At what point is it "better" to cut the rope and let a causality hit the floor than die from suspension trauma?

The answer to that is probably "never".

Suspension trauma can kill very rapidly, but you really have no way of knowing when it will kick in. It's still not especially well understood, not least because experiments on volunteers were deemed too dangerous to continue.

Consider the case of Toni Kurz, who lasted a whole night on the Eiger hanging in his harness, and continued to fight for life for several hours the next day.

Whereas we know for certain that letting someone fall to the ground -- even just a few metres -- is going to seriously injure or kill them.

Offline Fjell

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Re: New Petzl Stop
« Reply #41 on: February 21, 2020, 11:26:33 pm »
Has anyone ever been rescued unconscious mid-rope from a Stop in a cave? I have always thought the “saving your life” thing to be the least useful bit a Stop could do. A Simple with a Handy is certainly nicer to use. Be interesting to see what would happen if you let go, might not fall that fast. Volunteers needed.
I have used a Stop on a 160m free hang, and the main problem is how toasty it gets if the rope is dry, rather than being able to hold in the handle. I would have been more disturbed if the rope was running over the side plates and sawing away at the krab it was attached to. Particularly when you can see the floor in amazing detail on the way down.
A piece of kit I am more sold on to carry is the Traxion and simple pulley with the ball bearings. And a tube if you think you might need to belay.

Online mikem

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Re: New Petzl Stop
« Reply #42 on: February 21, 2020, 11:48:55 pm »
The Gri-Gri doesn't really fit the bill because you can't lock it off...
Of course you can: https://www.petzl.com/INT/en/Sport/Tying-off-the-GRIGRI-to-have-your-hands-free

Consider the case of Toni Kurz, who lasted a whole night on the Eiger hanging in his harness, and continued to fight for life for several hours the next day.
Although Kurz wasn't using a harness, as climbers weren't "hanging around" on routes until the 1960s. I suspect his long survival may have more to do with the response of our bodies to cold - c.f. Beck Weathers' recovery on Everest, or drowning victims being revived after extended periods in arctic waters.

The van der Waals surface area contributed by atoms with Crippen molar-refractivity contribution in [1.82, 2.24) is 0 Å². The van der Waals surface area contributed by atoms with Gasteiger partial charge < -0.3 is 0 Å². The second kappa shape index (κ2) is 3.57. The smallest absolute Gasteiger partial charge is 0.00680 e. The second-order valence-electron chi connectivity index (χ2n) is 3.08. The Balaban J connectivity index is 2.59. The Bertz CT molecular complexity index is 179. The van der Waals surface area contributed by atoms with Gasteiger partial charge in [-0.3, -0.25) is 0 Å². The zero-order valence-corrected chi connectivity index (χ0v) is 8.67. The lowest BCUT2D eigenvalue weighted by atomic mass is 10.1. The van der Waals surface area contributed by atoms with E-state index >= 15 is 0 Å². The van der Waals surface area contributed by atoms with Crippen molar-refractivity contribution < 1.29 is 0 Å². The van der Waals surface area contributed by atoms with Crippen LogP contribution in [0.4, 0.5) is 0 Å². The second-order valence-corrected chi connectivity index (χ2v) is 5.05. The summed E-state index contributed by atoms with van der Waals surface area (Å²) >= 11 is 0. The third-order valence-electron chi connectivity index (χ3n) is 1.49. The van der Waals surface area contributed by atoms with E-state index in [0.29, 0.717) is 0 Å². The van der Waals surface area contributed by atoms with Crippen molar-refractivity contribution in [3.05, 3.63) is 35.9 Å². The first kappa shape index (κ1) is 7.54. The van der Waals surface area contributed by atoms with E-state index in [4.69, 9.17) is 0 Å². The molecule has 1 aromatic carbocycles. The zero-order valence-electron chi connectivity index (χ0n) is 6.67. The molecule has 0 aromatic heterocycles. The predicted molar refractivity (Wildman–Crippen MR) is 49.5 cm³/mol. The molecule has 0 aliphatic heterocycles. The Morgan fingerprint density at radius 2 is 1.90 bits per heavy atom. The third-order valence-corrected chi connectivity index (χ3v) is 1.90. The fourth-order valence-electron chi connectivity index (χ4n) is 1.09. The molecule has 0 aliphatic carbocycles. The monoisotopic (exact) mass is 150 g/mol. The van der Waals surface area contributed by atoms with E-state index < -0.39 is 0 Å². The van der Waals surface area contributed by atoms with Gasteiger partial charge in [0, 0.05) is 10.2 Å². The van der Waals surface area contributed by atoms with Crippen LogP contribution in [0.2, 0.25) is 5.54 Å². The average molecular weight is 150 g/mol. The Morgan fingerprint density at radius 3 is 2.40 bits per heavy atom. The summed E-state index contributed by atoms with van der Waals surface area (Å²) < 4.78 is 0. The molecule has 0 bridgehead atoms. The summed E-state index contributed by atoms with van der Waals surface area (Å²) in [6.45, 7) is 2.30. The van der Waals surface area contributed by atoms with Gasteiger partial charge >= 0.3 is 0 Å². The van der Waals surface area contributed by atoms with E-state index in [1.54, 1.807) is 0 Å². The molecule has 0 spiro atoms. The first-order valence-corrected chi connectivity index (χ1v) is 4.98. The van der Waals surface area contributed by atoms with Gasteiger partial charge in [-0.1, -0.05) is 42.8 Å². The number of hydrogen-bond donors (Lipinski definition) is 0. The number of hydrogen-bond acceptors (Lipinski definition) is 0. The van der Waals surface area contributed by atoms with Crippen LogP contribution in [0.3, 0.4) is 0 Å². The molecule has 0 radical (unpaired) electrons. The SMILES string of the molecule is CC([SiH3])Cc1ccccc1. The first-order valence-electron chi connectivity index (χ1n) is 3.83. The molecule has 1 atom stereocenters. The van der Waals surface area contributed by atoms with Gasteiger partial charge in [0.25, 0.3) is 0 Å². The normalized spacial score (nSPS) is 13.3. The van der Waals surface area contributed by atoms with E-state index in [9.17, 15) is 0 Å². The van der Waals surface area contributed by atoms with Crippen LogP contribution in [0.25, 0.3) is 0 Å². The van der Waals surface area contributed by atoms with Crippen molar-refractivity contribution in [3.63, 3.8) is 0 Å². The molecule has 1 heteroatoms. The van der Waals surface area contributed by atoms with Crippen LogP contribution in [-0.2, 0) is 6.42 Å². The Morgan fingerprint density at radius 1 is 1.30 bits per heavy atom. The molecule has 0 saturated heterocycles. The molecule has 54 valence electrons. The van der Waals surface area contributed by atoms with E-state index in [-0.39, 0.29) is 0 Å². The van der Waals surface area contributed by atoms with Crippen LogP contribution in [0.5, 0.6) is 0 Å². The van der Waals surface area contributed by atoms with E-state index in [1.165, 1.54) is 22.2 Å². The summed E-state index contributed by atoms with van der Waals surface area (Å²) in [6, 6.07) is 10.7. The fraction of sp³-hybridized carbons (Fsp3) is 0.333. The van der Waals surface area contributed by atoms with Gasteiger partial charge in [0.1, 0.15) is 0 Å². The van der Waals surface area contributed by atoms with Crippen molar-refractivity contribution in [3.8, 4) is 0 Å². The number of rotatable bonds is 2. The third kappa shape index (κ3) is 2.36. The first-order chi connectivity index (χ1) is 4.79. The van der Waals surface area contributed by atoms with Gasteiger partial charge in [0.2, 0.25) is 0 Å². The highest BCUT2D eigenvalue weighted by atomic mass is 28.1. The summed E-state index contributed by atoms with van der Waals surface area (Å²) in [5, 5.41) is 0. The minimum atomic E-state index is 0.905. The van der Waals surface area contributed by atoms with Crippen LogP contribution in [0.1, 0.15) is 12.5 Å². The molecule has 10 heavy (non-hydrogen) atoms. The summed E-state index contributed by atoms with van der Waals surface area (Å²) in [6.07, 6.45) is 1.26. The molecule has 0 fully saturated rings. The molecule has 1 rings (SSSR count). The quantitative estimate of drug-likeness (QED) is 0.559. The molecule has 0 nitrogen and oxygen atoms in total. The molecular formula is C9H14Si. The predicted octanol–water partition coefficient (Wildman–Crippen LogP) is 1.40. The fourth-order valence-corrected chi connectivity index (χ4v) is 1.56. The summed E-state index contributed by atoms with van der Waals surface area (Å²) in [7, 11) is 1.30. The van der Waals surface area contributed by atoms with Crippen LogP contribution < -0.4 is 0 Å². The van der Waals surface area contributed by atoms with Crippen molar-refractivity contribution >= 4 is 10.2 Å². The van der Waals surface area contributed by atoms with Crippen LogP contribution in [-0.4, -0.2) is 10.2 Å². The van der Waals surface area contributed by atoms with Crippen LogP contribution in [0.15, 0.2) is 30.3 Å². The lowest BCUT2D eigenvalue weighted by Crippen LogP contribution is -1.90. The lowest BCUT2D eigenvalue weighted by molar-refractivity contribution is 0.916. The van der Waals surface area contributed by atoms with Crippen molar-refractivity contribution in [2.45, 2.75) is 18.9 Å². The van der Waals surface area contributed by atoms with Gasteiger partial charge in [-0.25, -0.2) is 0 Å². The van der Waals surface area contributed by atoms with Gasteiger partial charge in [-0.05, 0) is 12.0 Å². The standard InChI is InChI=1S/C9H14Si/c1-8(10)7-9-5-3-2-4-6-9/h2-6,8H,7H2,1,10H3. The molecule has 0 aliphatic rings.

« Last Edit: February 22, 2020, 12:16:35 am by mikem »

Offline andrewmc

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Re: New Petzl Stop
« Reply #43 on: February 22, 2020, 01:42:27 am »
The problem with the Rig (for me at least) is the minimum rated rope diameter of 10mm, compared to the Stop's 8.5mm.

New Rig is rated for 9mm rope (on one of the standards). My old Rig locked up happily on (some) 8mm rope.

Offline andrewmc

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Re: New Petzl Stop
« Reply #44 on: February 22, 2020, 01:44:17 am »
Has anyone ever been rescued unconscious mid-rope from a Stop in a cave?

A cynic might suggest that on modern ropes a 'safety feature' of the Stop is that your unconscious abseiling casualty will be automatically lowered to the bottom of the pitch (hopefully not too quickly) as the Stop creeps down the rope...

Also the Stop was rated under some standard to 100m descent at 1m/s, and the Rig to 200m presumably due to better heat absorption.

Offline GT

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Re: New Petzl Stop
« Reply #45 on: February 22, 2020, 10:39:45 am »


Worth a watch

GriGris are not appropriate underground. They wear out too quickly (modern lighter weight devices)

Offline aricooperdavis

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Re: New Petzl Stop
« Reply #46 on: February 22, 2020, 11:32:57 am »

Offline Tseralo

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Re: New Petzl Stop
« Reply #47 on: March 08, 2020, 07:36:54 pm »
Of course you can: https://www.petzl.com/INT/en/Sport/Tying-off-the-GRIGRI-to-have-your-hands-free

Interesting, I didn't know that, thanks!

You can also do something akin to a hard lock as you would a stop/simple like device obviously not manufacturer-recommended, but works and doesn't need a krab.